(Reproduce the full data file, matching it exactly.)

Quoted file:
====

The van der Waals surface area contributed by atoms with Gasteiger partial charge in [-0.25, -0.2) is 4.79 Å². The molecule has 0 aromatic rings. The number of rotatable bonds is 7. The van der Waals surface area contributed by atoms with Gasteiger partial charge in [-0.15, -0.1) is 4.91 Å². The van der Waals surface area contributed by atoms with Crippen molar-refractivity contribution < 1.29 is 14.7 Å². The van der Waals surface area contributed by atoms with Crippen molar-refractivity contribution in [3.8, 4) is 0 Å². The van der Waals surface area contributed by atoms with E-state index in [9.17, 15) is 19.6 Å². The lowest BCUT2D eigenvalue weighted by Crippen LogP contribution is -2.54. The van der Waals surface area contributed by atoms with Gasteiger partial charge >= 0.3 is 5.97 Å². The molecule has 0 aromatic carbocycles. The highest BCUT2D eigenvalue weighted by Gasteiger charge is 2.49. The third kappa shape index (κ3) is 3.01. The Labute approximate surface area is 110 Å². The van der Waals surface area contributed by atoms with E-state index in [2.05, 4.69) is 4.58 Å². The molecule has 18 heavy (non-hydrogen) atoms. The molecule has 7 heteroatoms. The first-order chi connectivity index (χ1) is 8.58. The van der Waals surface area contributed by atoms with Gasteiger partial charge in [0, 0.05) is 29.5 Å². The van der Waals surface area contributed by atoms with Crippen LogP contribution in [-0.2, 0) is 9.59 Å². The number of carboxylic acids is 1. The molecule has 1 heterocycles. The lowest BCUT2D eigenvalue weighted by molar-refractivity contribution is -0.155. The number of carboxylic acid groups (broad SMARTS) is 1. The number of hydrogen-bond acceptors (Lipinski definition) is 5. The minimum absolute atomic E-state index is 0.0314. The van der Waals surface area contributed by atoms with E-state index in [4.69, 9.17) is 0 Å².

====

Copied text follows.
The van der Waals surface area contributed by atoms with Gasteiger partial charge in [-0.25, -0.2) is 4.79 Å². The molecule has 0 aromatic rings. The number of rotatable bonds is 7. The van der Waals surface area contributed by atoms with Gasteiger partial charge in [-0.15, -0.1) is 4.91 Å². The van der Waals surface area contributed by atoms with Crippen molar-refractivity contribution < 1.29 is 14.7 Å². The van der Waals surface area contributed by atoms with Crippen molar-refractivity contribution in [3.8, 4) is 0 Å². The van der Waals surface area contributed by atoms with E-state index in [9.17, 15) is 19.6 Å². The lowest BCUT2D eigenvalue weighted by Crippen LogP contribution is -2.54. The van der Waals surface area contributed by atoms with Gasteiger partial charge >= 0.3 is 5.97 Å². The molecule has 0 aromatic carbocycles. The highest BCUT2D eigenvalue weighted by Gasteiger charge is 2.49. The third kappa shape index (κ3) is 3.01. The Labute approximate surface area is 110 Å². The van der Waals surface area contributed by atoms with E-state index in [2.05, 4.69) is 4.58 Å². The molecule has 18 heavy (non-hydrogen) atoms. The molecule has 7 heteroatoms. The first-order chi connectivity index (χ1) is 8.58. The van der Waals surface area contributed by atoms with Gasteiger partial charge in [0, 0.05) is 29.5 Å². The van der Waals surface area contributed by atoms with Crippen LogP contribution in [-0.2, 0) is 9.59 Å². The number of carboxylic acids is 1. The molecule has 1 heterocycles. The lowest BCUT2D eigenvalue weighted by molar-refractivity contribution is -0.155. The number of carboxylic acid groups (broad SMARTS) is 1. The number of hydrogen-bond acceptors (Lipinski definition) is 5. The minimum absolute atomic E-state index is 0.0314. The van der Waals surface area contributed by atoms with E-state index in [4.69, 9.17) is 0 Å².